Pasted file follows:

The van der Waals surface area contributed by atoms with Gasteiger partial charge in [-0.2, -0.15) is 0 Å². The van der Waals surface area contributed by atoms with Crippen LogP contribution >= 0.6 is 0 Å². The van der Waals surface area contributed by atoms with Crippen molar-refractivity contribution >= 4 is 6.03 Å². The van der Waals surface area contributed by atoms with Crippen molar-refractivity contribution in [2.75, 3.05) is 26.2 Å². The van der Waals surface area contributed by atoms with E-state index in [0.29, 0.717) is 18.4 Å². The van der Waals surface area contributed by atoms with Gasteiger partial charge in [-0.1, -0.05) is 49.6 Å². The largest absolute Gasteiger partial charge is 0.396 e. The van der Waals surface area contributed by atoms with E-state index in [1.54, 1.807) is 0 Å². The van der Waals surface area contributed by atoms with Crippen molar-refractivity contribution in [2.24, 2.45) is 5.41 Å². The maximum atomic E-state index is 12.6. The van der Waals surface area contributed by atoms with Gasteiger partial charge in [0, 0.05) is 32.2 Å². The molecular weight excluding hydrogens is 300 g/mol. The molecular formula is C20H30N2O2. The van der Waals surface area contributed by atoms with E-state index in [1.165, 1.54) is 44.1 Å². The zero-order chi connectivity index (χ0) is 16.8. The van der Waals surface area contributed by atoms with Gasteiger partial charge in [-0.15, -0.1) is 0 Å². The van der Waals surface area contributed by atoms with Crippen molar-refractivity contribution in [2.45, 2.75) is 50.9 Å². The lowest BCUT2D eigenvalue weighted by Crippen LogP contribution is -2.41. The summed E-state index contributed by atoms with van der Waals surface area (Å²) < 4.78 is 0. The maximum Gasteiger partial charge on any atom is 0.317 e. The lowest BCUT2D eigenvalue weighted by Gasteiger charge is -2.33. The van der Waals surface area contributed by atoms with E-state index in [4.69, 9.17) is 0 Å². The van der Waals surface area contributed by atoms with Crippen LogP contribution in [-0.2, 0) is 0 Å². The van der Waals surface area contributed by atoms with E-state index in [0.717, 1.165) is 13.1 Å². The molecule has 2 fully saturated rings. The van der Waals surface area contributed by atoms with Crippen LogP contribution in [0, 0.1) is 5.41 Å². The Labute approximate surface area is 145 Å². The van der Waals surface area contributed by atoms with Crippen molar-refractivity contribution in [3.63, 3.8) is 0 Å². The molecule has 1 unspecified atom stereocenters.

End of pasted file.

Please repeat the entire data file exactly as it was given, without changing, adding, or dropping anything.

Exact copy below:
The van der Waals surface area contributed by atoms with Gasteiger partial charge in [-0.2, -0.15) is 0 Å². The van der Waals surface area contributed by atoms with Crippen LogP contribution >= 0.6 is 0 Å². The van der Waals surface area contributed by atoms with Crippen molar-refractivity contribution >= 4 is 6.03 Å². The van der Waals surface area contributed by atoms with Crippen molar-refractivity contribution in [2.75, 3.05) is 26.2 Å². The van der Waals surface area contributed by atoms with E-state index in [0.29, 0.717) is 18.4 Å². The van der Waals surface area contributed by atoms with Gasteiger partial charge in [-0.1, -0.05) is 49.6 Å². The largest absolute Gasteiger partial charge is 0.396 e. The van der Waals surface area contributed by atoms with E-state index in [1.54, 1.807) is 0 Å². The van der Waals surface area contributed by atoms with Crippen molar-refractivity contribution in [2.24, 2.45) is 5.41 Å². The maximum atomic E-state index is 12.6. The van der Waals surface area contributed by atoms with Gasteiger partial charge in [0, 0.05) is 32.2 Å². The molecular weight excluding hydrogens is 300 g/mol. The molecular formula is C20H30N2O2. The van der Waals surface area contributed by atoms with E-state index in [1.165, 1.54) is 44.1 Å². The zero-order chi connectivity index (χ0) is 16.8. The van der Waals surface area contributed by atoms with Gasteiger partial charge in [-0.15, -0.1) is 0 Å². The van der Waals surface area contributed by atoms with Crippen molar-refractivity contribution in [2.45, 2.75) is 50.9 Å². The lowest BCUT2D eigenvalue weighted by Crippen LogP contribution is -2.41. The summed E-state index contributed by atoms with van der Waals surface area (Å²) < 4.78 is 0. The maximum Gasteiger partial charge on any atom is 0.317 e. The lowest BCUT2D eigenvalue weighted by Gasteiger charge is -2.33. The van der Waals surface area contributed by atoms with E-state index in [4.69, 9.17) is 0 Å². The van der Waals surface area contributed by atoms with Crippen LogP contribution in [-0.2, 0) is 0 Å². The van der Waals surface area contributed by atoms with E-state index in [0.717, 1.165) is 13.1 Å². The molecule has 2 fully saturated rings. The van der Waals surface area contributed by atoms with Crippen LogP contribution in [0, 0.1) is 5.41 Å². The Labute approximate surface area is 145 Å². The van der Waals surface area contributed by atoms with Crippen molar-refractivity contribution in [3.63, 3.8) is 0 Å². The molecule has 1 unspecified atom stereocenters.